Himmatwala: An unoriginal piece of disappointment
Before reviewing the new Himmatwala, allow me to introduce you to the original 1983 depiction of Himmatwala.
K Raghavendra Rao’s Himmatwala (1983) was an experimental film, in which he signed Jitendra, a sinking mega star of the early 1980s whose movies were slumping at the box office back in those days.
Similarly, Sridevi was signed because of the limited budget, as she was planning to leave the industry as her career, along with her movies, seemed to have plummeted. Kader Khan, who used to play negative roles, was not getting any movies either, but was signed on for this one.
The concept of remaking South Indian movies was very new at the time. So, all in all, it was their hard work and commendable script, along with astounding performances that made Himmatwala a success or just pure luck. I believe it was the former.
This movie was the reason the team of Jitendra, Sridevi, Kader Khan, Amjad Khan, Shakti Kapoor and Asrani, who were chosen, after the success of Himmatwala, to launch many other block-busters.
The sensation that this movie became was also reason enough to copy it – even after three decades.
Sajid Khan’s Himmatwala is a literal copy of the original Himmatwala.
He has been quoted stating that his depiction of the movie only has very few elements of the original one; however, if you have watched the original movie, you’ll notice that the dialogues, character names, scenes and the even background music is the same. There are minor amendments; unfortunately, these barely add any weight to the movie.
(Ajay Devgn in one of the fight scenes from Himmatwala)
If Sajid Khan says that this particular movie is a tribute to 1980’s cinema, then he should rephrase it as a tribute to the 80’s ‘angry young man’, Amitabh Bachchan’s movies.
The reason I say this is because at least five action scenes from this movie reminded me of Amitabh’s movies.
A – The title track reminded me of Shan’s “Pyar Karnewalay Pyar Kartay Hain”, filmed on Parveen Babi.
B – Ajay Devgn’s cage fight is reminiscent of Amitabh’s cage fight in Naseeb.
C – The scene where Ajay Devgn holds the dagger from the sharp end while saving his sister from ‘Dhanna’, reminds me of the scene from “Kaala Patthar” where Amitabh did the same with a character named “Dhanna” (played by Ashok Saxena).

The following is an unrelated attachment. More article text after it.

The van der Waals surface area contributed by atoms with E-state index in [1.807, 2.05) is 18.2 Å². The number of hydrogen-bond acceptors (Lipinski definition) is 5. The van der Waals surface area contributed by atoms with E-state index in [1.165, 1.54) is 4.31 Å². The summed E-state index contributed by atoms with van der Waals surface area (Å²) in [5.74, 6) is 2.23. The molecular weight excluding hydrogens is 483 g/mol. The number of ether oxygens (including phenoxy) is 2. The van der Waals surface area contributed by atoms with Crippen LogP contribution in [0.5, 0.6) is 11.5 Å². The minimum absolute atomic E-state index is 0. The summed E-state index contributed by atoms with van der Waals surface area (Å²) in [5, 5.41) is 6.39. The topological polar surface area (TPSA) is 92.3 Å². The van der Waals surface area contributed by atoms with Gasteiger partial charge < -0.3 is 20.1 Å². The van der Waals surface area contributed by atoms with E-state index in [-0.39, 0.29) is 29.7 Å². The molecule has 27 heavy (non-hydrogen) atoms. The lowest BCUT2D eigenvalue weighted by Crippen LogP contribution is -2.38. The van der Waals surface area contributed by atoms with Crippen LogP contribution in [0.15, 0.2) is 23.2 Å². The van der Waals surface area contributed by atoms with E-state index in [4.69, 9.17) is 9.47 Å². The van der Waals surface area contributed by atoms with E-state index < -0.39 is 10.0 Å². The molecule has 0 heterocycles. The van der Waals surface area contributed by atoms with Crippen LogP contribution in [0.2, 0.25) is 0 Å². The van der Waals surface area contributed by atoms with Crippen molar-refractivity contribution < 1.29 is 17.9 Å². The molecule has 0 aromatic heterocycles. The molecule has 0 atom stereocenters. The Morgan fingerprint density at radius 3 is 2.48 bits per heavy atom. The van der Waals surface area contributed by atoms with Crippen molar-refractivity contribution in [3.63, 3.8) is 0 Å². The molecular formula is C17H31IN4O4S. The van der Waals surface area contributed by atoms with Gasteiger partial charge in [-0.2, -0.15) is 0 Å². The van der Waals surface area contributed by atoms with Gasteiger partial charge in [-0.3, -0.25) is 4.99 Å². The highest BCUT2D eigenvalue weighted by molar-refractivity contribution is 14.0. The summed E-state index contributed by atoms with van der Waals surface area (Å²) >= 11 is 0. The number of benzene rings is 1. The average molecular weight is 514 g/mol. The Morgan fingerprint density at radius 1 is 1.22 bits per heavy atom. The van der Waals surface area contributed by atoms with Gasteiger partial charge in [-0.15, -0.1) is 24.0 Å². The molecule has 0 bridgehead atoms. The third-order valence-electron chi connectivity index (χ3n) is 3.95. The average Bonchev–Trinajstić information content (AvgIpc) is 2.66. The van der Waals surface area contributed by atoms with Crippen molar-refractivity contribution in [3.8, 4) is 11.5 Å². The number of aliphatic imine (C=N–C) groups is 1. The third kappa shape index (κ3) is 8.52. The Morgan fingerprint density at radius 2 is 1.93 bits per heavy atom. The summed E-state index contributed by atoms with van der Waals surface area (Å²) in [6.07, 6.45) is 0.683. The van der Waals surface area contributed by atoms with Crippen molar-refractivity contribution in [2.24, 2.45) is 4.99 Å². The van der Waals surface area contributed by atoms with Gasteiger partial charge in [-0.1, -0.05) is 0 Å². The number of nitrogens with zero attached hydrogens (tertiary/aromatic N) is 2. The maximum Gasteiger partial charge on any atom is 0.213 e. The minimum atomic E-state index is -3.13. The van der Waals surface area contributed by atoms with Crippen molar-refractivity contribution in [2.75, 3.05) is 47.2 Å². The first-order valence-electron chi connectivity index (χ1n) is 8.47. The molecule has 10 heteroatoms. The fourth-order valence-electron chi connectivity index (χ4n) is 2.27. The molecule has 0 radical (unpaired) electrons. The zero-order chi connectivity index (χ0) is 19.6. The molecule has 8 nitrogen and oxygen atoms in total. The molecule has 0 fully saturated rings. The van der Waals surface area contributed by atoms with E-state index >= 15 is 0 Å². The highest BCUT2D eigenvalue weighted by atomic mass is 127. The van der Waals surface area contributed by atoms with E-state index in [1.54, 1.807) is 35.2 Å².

D – The much talked about tiger fight again makes me recall Amitabh’s tiger fight from “Khoon Pasina”.
E – The fight sequence just before the song “Bum Pe Laat” where Ajay converses in five different languages with the goons takes me back to a similar scene from Amitabh’s “Laawaris”.
The plot, as was in the previous version, tells us the story of a malicious Sarpanch Sher Singh (Mahesh Manjrekar) who defames Ravi’s (Ajay Devgn) father to an extent where he commits suicide and his family suffers a lot of pain. Years after, Ravi returns to take revenge from Sarpanch.
I am a fan of movies from the 70’s and 80’s and so, I naturally chose to watch the new Himmatwala. Unfortunately, I expected a lot more and this experience was painful to say the least.
(Sri Devi and Jitendra in Himmatwala 1983)
First of all, Ajay would not have been my first pick for the role- not even my fifth, if you know what I mean. He failed to grasp the wittiness in which Jitendra portrayed in his style. His “Atta Maajhi Sattakli” style seems to have gelled with and stuck to him.
Mahesh Manjhrekar is a very talented actor but he looks cheap and acts loud in this fare. If compared to the original work of Amjad Khan’s comical expressions and terrifying persona, his work was well below standard.
Adhyayan Suman does not even come close to Shakti Kapoor all through the film. Tamanna Bhatia (a renowned and successful Tamil actress) has screen presence, but when it comes to performing her focus on the role seemed lacking.
The only character that stands out (to some extent) in the movie is Paresh Rawal (enacting the role of Kader Khan). He manages to copy the appearance and tone of Kader Khan very well and in his dialogues you see the earnest attempts made in every scene.
Asrani is the only actor who appeared in both Himmatwalas but in the newer version, his talent was wasted. Ritesh Deshmukh appears in a cameo and he is as typical in his performance as usual. Zarina Wahab showed efficiency.
(Sri Devi in Himmatwala 1983)
(Tammanaah in Himmatwala 2013)
It is deeply unfortunate that a film with so many great actors and even super stars failed to create the magic that was created in 1983.
As a Bollywood buff, I recommend you skip it. I rate it a sad 3.5 out of 10.
If you really want to get a heavy dose of some good cinema, you must watch the original Himmatwala. You’re not missing out on anything in this sorry excuse for a tribute.
The views expressed by the writer and the reader comments do not necessarily reflect the views and policies of The Express Tribune.